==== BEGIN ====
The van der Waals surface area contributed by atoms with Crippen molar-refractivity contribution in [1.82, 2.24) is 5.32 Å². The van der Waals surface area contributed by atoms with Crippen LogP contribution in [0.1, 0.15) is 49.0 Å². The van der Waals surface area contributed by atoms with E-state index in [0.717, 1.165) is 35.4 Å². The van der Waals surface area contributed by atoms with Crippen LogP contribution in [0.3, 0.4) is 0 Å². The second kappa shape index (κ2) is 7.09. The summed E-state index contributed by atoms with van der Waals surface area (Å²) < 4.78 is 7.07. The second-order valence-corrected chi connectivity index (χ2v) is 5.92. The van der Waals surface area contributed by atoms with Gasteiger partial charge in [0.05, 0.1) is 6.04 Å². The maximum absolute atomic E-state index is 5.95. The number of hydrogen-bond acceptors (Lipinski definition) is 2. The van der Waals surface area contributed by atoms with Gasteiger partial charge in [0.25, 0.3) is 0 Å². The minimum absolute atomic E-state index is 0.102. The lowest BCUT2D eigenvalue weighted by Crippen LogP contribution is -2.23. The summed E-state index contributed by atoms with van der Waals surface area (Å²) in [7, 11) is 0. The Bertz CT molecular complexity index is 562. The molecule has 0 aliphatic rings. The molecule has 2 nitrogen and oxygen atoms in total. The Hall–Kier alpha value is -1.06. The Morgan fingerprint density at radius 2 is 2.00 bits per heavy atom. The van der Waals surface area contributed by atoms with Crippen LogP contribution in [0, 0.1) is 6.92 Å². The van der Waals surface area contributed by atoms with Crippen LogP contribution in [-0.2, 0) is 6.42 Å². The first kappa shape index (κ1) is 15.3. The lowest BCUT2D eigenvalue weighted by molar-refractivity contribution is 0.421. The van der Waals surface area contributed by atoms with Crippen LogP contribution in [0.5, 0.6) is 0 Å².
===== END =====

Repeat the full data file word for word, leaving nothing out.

The van der Waals surface area contributed by atoms with Crippen molar-refractivity contribution in [1.82, 2.24) is 5.32 Å². The van der Waals surface area contributed by atoms with Crippen LogP contribution in [0.1, 0.15) is 49.0 Å². The van der Waals surface area contributed by atoms with E-state index in [0.717, 1.165) is 35.4 Å². The van der Waals surface area contributed by atoms with Crippen LogP contribution in [0.3, 0.4) is 0 Å². The second kappa shape index (κ2) is 7.09. The summed E-state index contributed by atoms with van der Waals surface area (Å²) < 4.78 is 7.07. The second-order valence-corrected chi connectivity index (χ2v) is 5.92. The van der Waals surface area contributed by atoms with Gasteiger partial charge in [0.05, 0.1) is 6.04 Å². The maximum absolute atomic E-state index is 5.95. The number of hydrogen-bond acceptors (Lipinski definition) is 2. The van der Waals surface area contributed by atoms with Gasteiger partial charge in [0.25, 0.3) is 0 Å². The minimum absolute atomic E-state index is 0.102. The lowest BCUT2D eigenvalue weighted by Crippen LogP contribution is -2.23. The summed E-state index contributed by atoms with van der Waals surface area (Å²) in [7, 11) is 0. The Bertz CT molecular complexity index is 562. The molecule has 0 aliphatic rings. The molecule has 2 nitrogen and oxygen atoms in total. The Hall–Kier alpha value is -1.06. The Morgan fingerprint density at radius 2 is 2.00 bits per heavy atom. The van der Waals surface area contributed by atoms with Crippen LogP contribution in [0, 0.1) is 6.92 Å². The van der Waals surface area contributed by atoms with Crippen LogP contribution in [-0.2, 0) is 6.42 Å². The first kappa shape index (κ1) is 15.3. The lowest BCUT2D eigenvalue weighted by molar-refractivity contribution is 0.421. The van der Waals surface area contributed by atoms with Crippen LogP contribution in [0.5, 0.6) is 0 Å².